Systematic extraction and implementation of divide-and-conquer parallelism

  • Sergei Gorlatch
Concurrent and Parallel Programming
Part of the Lecture Notes in Computer Science book series (LNCS, volume 1140)


Homomorphisms are functions that match the divide-and-conquer paradigm and thus can be computed in parallel. Two problems are studied for homomorphisms on lists: (1) parallelism extraction: finding a homomorphic representation of a given function; (2) parallelism implementation: deriving an efficient parallel program that computes the function. A systematic approach to parallelism extraction proceeds by generalization of two sequential representations based on traditional cons lists and dual snoc lists. For some non-homomorphic functions, e.g., the maximum segment sum problem, our method provides an embedding into a homomorphism. The implementation is addressed by introducing a subclass of distributable homomorphisms and deriving for them a parallel program schema, which is time optimal on the hypercube architecture. The derivation is based on equational reasoning in the Bird-Meertens formalism, which guarantees the correctness of the parallel target program. The approach is illustrated with function scan (parallel prefix), for which the combination of our two systematic methods yields the “folklore” hypercube algorithm, usually presented ad hoc in the literature.


Auxiliary Function Associative Operation Parallel Prefix Equational Reasoning Parallelism Implementation 
These keywords were added by machine and not by the authors. This process is experimental and the keywords may be updated as the learning algorithm improves.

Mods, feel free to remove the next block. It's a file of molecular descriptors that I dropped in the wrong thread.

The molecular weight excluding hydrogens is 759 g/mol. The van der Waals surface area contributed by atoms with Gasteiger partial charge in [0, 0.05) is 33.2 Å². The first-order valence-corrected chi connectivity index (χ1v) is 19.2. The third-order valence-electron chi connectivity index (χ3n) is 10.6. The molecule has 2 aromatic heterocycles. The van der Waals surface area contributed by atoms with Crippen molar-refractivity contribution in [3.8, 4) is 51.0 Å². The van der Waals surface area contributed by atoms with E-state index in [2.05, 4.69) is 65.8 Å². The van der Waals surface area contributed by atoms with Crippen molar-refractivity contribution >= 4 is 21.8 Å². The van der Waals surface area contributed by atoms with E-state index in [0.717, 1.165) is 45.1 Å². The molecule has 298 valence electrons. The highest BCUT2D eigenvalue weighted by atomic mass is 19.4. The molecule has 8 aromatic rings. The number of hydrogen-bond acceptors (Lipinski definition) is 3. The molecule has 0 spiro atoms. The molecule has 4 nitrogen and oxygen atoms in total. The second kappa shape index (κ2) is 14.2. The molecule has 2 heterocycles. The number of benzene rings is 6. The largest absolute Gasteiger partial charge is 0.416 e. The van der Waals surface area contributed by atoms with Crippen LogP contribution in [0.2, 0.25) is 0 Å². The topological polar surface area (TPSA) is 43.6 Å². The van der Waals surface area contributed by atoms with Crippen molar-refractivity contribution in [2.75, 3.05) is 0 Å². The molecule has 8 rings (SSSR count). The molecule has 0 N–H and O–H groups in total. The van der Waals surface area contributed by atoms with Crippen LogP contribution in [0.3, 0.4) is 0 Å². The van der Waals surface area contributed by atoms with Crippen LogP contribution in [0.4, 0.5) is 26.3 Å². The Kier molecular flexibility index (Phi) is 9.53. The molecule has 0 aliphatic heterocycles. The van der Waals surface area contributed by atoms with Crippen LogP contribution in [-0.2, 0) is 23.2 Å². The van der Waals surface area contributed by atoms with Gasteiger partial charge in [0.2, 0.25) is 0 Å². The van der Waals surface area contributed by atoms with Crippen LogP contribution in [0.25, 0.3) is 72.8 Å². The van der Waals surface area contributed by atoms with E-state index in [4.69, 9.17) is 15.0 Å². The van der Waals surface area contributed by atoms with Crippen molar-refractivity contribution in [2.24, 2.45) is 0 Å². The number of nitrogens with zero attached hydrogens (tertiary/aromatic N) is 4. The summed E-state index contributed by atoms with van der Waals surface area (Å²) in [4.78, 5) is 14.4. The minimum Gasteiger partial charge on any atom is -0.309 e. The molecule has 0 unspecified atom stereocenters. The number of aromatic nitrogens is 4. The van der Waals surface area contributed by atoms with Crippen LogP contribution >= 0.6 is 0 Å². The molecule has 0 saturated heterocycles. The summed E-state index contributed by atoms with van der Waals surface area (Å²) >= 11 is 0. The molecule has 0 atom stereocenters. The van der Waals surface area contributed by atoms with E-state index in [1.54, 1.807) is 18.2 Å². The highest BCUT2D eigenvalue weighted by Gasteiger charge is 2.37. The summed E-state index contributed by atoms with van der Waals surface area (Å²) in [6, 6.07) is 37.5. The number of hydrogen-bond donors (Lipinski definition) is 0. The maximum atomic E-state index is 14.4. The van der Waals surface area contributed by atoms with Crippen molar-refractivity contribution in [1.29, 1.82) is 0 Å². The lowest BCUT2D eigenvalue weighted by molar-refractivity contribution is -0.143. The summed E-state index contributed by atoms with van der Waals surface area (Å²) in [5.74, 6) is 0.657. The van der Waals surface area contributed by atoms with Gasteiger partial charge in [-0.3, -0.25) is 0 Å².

Unable to display preview. Download preview PDF.

Unable to display preview. Download preview PDF.


  1. 1.
    K. Achatz and W. Schulte. Architecture independent massive parallelization of divide-and-conquer algorithms. In B. Moeller, editor, Mathematics of Program Construction, Lecture Notes in Computer Science 947, pages 97–127, 1995.Google Scholar
  2. 2.
    D. Barnard, J. Schmeiser, and D. Skillicorn. Deriving associative operators for language recognition. Bulletin of EATCS, 43:131–139, 1991.Google Scholar
  3. 3.
    J. Bentley. Programming pearls. Communications of the ACM, 27:865–871, 1984.Google Scholar
  4. 4.
    R. S. Bird. Lectures on constructive functional programming. In M. Broy, editor, Constructive Methods in Computing Science, NATO ASO Series F: Computer and Systems Sciences. Vol. 55, pages 151–216. Springer Verlag, 1988.Google Scholar
  5. 5.
    G. Blelloch. Scans as primitive parallel operations. IEEE Trans. on Computers, 38(11):1526–1538, November 1989.Google Scholar
  6. 6.
    B. Carpentieri and G. Mou. Compile-time transformations and optimizations of parallel divide-and-conquer algorithms. ACM SIGPLAN Notices, 20(10):19–28, 1991.Google Scholar
  7. 7.
    M. Cole. Parallel programming with list homomorphisms. Parallel Processing Letters, 5(2):191–204, 1994.Google Scholar
  8. 8.
    A. Gibbons and W. Rytter. Efficient Parallel Algorithms. Cambridge Univ. Press, 1988.Google Scholar
  9. 9.
    J. Gibbons. The third homomorphism theorem. J. Fun. Programming. To appear.Google Scholar
  10. 10.
    J. Gibbons. Upwards and downwards accumulations on trees. In R. Bird, C. Morgan, and J. Woodcock, editors, Mathematics of Program Construction, Lecture Notes in Computer Science 669, pages 122–138, 1992.Google Scholar